When governments work as they should

An inspirational article in Sunday’s Sacramento Bee reminds us of what can be done when governments are composed of adults who are willing to work together toward a common goal.

An agreement between the California State Parks Department and local Indian tribal governments allowed an important ceremonial structure, closed for five years because of fire damage, to be reopened for an annual all-tribes gathering for dance and ritual this past weekend.

In question was the roundhouse at Indian Grinding Rock State Park, or Chaw’se in the Miwok language.

Chaw'se Roundhouse, photo by Mary Mussell.  When this photo was taken, Jan. 2011, the structure was closed

Chaw’se Roundhouse, photo by Mary Mussell. When this photo was taken, Jan. 2011, the structure was closed

The state said the cedar roof on the roundhouse, which is 60′ wide, had to be replaced, but the tribes could not agree on how to approach the task without disturbing ancestral spirits. Finally, Adam Dalton, chairman of the Jackson Rancheria Miwoks, offered to bring in a native construction crew, to work in cooperation with a state appointed structural engineer, while dismantling the damaged parts of the roundhouse with proper ceremonies.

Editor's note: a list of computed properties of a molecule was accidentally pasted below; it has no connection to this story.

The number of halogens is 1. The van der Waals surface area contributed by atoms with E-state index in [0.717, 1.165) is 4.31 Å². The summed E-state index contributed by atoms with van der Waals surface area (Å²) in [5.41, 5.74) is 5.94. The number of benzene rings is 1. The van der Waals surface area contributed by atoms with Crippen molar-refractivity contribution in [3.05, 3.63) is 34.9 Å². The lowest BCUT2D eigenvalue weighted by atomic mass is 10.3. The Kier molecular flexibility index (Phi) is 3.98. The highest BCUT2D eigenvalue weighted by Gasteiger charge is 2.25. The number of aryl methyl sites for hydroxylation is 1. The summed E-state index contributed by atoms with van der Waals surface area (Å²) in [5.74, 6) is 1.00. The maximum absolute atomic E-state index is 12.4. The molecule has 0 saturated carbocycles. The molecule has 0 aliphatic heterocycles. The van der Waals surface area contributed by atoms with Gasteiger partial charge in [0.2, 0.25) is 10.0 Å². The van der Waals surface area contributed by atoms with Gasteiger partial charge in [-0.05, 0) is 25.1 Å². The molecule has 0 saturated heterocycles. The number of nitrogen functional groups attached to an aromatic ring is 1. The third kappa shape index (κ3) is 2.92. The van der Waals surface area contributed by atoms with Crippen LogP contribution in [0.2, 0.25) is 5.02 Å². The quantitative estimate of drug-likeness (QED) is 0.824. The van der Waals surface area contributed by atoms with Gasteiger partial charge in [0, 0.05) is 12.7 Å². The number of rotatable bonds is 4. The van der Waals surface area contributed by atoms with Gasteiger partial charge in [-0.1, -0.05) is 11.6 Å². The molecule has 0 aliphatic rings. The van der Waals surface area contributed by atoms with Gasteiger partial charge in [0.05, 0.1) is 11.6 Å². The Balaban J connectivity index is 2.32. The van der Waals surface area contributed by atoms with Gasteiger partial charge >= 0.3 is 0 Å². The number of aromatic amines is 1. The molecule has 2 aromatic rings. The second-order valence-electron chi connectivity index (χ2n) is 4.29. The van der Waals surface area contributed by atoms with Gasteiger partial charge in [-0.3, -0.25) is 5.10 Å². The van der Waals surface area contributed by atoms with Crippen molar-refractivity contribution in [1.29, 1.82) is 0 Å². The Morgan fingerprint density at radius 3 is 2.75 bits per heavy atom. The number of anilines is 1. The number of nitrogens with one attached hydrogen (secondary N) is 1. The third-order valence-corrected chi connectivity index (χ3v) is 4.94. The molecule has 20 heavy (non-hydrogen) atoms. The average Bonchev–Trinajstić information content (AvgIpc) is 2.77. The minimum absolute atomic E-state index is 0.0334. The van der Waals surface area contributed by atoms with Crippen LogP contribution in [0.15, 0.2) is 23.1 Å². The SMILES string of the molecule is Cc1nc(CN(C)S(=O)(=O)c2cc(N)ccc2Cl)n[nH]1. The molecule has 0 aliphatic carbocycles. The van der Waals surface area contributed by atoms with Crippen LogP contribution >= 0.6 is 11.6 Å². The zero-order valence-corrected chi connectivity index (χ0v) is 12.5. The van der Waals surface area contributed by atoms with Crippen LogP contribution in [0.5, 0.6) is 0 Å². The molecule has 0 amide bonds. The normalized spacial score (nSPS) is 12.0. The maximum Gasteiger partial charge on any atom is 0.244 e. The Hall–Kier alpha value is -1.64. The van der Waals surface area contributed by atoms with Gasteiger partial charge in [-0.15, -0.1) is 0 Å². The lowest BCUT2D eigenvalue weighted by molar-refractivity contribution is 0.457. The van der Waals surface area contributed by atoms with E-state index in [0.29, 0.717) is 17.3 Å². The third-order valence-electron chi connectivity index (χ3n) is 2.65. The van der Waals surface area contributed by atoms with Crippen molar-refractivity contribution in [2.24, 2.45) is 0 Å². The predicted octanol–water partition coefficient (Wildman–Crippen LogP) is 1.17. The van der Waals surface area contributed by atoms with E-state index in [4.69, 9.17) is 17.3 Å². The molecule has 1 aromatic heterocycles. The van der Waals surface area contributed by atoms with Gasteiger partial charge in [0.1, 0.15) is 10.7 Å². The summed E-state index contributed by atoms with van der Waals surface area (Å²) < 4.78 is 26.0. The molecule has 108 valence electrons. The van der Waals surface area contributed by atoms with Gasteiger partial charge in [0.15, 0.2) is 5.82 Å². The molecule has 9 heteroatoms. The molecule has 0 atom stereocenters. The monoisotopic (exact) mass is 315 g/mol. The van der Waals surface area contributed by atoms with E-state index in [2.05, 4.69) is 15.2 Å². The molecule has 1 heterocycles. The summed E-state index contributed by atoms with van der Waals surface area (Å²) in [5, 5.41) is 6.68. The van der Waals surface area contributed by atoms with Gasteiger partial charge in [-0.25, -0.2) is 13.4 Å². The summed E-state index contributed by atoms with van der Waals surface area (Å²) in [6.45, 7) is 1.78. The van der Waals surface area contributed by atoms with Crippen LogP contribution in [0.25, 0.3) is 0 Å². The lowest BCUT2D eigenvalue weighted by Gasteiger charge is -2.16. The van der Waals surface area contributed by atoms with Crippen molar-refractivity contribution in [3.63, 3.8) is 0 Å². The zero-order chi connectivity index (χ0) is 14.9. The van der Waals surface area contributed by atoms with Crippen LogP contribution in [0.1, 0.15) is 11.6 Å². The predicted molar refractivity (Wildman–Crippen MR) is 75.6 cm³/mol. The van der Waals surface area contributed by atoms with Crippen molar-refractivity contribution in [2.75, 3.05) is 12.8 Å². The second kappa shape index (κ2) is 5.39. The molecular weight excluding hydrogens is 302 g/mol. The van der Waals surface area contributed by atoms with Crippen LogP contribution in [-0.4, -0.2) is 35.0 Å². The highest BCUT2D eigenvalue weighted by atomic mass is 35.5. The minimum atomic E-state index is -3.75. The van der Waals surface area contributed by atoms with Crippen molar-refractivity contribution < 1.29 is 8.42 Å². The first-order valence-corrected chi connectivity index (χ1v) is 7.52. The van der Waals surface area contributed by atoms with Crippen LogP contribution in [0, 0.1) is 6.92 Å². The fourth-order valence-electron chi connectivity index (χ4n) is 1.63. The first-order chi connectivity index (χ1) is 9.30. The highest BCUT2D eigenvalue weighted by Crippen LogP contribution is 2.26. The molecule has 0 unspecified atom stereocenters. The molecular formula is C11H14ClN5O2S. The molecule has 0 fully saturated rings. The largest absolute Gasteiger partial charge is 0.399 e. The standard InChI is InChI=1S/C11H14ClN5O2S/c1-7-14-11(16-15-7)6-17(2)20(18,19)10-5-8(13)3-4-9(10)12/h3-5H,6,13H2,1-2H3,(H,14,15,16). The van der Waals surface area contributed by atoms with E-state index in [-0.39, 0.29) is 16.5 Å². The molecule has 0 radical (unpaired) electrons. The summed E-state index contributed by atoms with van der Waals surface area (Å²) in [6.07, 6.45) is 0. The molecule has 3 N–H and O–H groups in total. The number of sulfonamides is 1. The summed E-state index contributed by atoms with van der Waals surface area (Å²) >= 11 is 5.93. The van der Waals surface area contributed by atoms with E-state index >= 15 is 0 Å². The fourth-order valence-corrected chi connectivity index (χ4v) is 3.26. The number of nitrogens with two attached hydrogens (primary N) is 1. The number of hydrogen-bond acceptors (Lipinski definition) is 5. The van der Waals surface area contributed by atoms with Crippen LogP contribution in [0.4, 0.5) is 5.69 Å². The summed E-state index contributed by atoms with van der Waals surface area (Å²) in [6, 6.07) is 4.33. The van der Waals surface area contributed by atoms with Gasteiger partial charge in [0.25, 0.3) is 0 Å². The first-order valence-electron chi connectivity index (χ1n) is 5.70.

Local tribes gathered each fall for thousands of years in the Grinding Rocks area to harvest the abundant acorns.  The park takes its name from the 1185 mortar holes left in the soft limestone slabs, where native women ground the acorns.  Some of the petroglyphs, carved between the mortar holes, are 2,000-3,000 years old.

Grinding Rock Mortar Holes

Grinding Rock Mortar Holes

The park, some 50 miles southeast of Sacramento, near Jackson, is one of my favorite destinations in the foothills, especially at this time of year or in the spring.  If you’re ever in the area, it’s well worth a visit.  Detailed information and history can be found on the park’s website.

Now, in addition to natural beauty and historical interest, the grounds at Chaw’se stand for the way governments are supposed to work.

Reflections on Story Water

My second post on this blog, on July 1, 2010, featured a poem called “Story Water” by the 13th century Persian mystic, Rumi.  It came to mind in the light of recent events.